Yahoo has released a new product called BBAuth just in time for its open HackDay today and tomorrow. It’s a mechanism for non-Yahoo applications to access Yahoo’s authentication mechanism and user data in a secure manner.
Most mashups today do not access personal data because of the security issues (not to mention the fact that companies usually think of user data as proprietary). The classic mashup example is mixing Google or Yahoo maps with other data. But there are far fewer examples of mashups involving user data protected from the rest of the Internet via a sign-in procedure.
BBAuth fixes that problem when it comes to accessing data locked up at Yahoo. Using the tools Yahoo provides, non-Yahoo applications can request a user to sign in to Yahoo and give permission for Yahoo user data to be sent to the non-Yahoo application. Yahoo’er Dan Theurer explains how it works in more detail, and points to two test applications he created. The first shows how it can be used to allow sign in via Yahoo credentials, and the second shows how you can access Yahoo photos data outside of Yahoo.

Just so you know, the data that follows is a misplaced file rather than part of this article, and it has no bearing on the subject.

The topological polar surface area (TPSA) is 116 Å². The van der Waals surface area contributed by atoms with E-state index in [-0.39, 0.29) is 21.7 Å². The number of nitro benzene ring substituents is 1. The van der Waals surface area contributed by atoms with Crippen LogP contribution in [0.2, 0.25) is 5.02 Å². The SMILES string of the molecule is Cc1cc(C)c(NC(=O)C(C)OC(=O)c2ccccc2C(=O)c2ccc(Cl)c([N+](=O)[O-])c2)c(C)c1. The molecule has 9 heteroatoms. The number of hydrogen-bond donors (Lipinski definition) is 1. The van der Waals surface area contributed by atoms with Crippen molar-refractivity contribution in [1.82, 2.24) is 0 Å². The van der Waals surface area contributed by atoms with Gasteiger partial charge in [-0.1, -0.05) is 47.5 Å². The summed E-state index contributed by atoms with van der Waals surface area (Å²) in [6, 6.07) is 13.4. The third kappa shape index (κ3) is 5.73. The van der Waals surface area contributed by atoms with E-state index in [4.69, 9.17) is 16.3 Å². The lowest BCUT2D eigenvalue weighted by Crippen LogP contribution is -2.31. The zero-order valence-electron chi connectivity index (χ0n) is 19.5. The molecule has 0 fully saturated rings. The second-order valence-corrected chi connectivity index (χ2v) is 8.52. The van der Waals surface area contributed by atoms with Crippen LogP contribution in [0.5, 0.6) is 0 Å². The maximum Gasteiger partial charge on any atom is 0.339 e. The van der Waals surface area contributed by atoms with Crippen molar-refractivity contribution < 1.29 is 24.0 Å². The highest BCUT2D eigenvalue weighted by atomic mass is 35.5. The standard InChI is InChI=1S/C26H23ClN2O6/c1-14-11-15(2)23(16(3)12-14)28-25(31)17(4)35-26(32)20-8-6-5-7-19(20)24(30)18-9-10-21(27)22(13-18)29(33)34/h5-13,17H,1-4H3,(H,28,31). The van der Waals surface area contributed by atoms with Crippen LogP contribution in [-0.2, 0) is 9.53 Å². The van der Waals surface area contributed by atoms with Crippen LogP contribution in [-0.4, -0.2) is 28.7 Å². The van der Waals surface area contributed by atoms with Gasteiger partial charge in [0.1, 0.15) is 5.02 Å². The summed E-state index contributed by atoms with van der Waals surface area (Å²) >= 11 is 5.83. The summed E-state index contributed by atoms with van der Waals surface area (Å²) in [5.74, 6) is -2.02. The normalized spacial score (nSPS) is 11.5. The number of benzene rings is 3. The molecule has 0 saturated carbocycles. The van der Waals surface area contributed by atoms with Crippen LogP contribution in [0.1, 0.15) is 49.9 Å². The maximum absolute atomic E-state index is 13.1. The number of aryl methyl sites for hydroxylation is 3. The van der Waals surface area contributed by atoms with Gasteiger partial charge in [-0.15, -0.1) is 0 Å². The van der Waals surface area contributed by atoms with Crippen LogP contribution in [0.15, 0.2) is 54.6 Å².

There are two pieces to BBAuth. The first is a single sign on tool to authenticate the user. The second piece is a set of APIs to get into specific Yahoo services and interact with user data. For example, the Yahoo Photos API allows other applications to, among other things, upload photos, tag photos, and modify titles and descriptions. Yahoo is also opening up Yahoo Mail through BBAuth.
Dave Winer says this is a “huge deal” and I agree. See what Yahoo’s Jeremy Zawodny says about BBAuth as well.
It’s worth noting that Amazon is doing the same thing (but in a limited way) with it’s S3 storage product, and eBay is supposedly testing third party authentication for purposes of verifying (but not changing) user feedback ratings.